Julia Böcker (Leuphana University Lüneburg) focused on a law amendment in Germany which created a civil status for miscarried fetuses and addressed its heteronormative implications. Unlike before, when miscarried foetuses were usually discarded as clinical waste, parents are now allowed to register and bury these miscarried foetuses, regardless of the gestation week. On the one hand, Böcker argues, the law amendment leverages more self-determination, choice, and kinship-making after miscarriage. Now affected people decide for themselves what will happen with their miscarried babies or “tissue” and have the option to perform practices of family-making like taking photographs. Yet, on the other hand, the law amendment attributes personhood to lost foetuses and strengthens heteronormative family values on an institutional level. For example, only married heterosexual couples are legally permitted to receive an official certificate of the miscarriage and, thereby, to be acknowledged as (“angel”-)parents.

The second panel on “Queering Law” focused on the intertwining of change and permanence and drew attention to the production of (new) legal kinship relations through parentage law. According to Sarah Mühlbacher (Goethe-Universität Frankfurt), despite multiple processes to improve the parental rights of same-sex couples, inequalities persist. For example, lesbian co-parents still have to adopt their children in order to become legal parents. Mühlbacher addressed the structural conditions that cause such exclusions, and noted that familial notions of care and the concept of solidarity are both premised on the idea of belonging. In families, however, people care for each other in an existential way that excludes non-members. Thus, non-members are deprived of care.

Mona Mokatef (TU Dortmund University), Christine Wimbauer and Julia Teschlade (Humboldt-Universität Berlin) discussed their qualitative study on LGBTQ* family formations and showed how legal injustices influence queer people’s everyday family practices. First, the authors elaborated on three areas of (un)acknowledgement and discrimination of LGBTIQ* families in German law. Second, they pointed out different strategies that queer people use to normalize everyday life and deal with these inequalities, and emphasized that these strategies are responses to (anticipated) discrimination, exclusion and devaluation and therefore constitute means of dealing with potential threats, and not (just) an assimilation to heteronormative society.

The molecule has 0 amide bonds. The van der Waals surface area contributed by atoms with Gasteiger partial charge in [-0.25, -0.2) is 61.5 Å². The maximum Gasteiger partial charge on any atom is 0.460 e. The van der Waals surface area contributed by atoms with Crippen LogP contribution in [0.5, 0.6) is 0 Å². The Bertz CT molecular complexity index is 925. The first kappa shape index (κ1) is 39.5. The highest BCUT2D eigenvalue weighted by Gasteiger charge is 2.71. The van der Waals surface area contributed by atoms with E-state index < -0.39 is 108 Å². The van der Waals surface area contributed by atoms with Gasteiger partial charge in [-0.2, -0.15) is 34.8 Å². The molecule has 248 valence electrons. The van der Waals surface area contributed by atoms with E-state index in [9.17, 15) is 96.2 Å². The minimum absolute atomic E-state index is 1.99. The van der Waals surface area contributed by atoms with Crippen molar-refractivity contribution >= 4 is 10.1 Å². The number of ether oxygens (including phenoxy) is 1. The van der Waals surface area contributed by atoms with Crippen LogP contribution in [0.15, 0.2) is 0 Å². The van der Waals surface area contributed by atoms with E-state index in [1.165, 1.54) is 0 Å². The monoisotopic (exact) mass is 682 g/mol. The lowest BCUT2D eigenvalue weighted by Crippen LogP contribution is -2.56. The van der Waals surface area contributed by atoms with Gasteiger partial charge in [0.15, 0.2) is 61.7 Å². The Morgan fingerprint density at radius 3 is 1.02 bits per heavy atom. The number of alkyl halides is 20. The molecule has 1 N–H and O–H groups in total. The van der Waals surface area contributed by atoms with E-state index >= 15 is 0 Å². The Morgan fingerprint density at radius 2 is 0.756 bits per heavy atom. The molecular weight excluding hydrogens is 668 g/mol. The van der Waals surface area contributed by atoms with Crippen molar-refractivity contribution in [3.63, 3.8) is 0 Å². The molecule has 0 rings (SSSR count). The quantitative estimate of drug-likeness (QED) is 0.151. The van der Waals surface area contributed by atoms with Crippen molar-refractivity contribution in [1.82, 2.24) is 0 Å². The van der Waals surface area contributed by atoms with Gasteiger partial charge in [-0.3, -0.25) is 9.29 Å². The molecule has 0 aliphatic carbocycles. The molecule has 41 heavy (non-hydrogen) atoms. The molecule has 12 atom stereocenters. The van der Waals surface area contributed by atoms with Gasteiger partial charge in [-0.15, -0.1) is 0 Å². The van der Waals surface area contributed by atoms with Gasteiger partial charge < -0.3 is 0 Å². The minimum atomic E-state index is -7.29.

Legal regulations concerning the notion of family may lead to exclusion and discrimination. In addition, families are all too often not a haven of happiness and care, as Manuel Bolz's (University of Hamburg) contribution made clear. Manuel Bolz’s ethnographic research addressed narrations of revenge practices, and paid particular attention to revenge fantasies towards family members, including withdrawing affection, withholding information, or destroying objects, among others. Bolz interpreted these acts of revenge as a means of communication that is functional for biographical work. Bolz argued that revenge becomes a means by which actors restore their ideas of justice, and noted that the figure of the female revenger can be traced back to gendered relations of inequality within the family.

The conference also paid attention to understandings of family as a compulsory community or a compulsory affiliation. Antinatalism and decisions not to enter into any biological or genetic relationship appeared as the ultima ratio of emancipatory family policies — also in view of planetary destruction. Clémence Demay and Mathilde Krähenbühl (University of Lausanne), who conducted an ethnographic study on climate change trials in Switzerland, asked how different actors – activists, lawyers, and judges – take up the theme of “eco-reproductive concerns”, and observed the recurring appearance of precarious reproductive futures as a litigation strategy to defend civil disobedience action during trials.

The legal regulation of family enables another socio-politically significant effect. Through family membership and the legal status of a person within a family, wealth and poverty are inherited and passed down. The reproduction of social inequality through law was the subject of the last panel.

Franziska Wiest (University of Cologne) explored conflicts over property in super-rich families, namely in the 0.01 %. The transfer of assets within these families plays a major role in reproduction of global social inequality, and is also associated with certain expectations on the family members. To mediate potential conflicts, these families have complex procedures, such as family constitutions (Familienverfassungen), which lead to further social insularity and closure.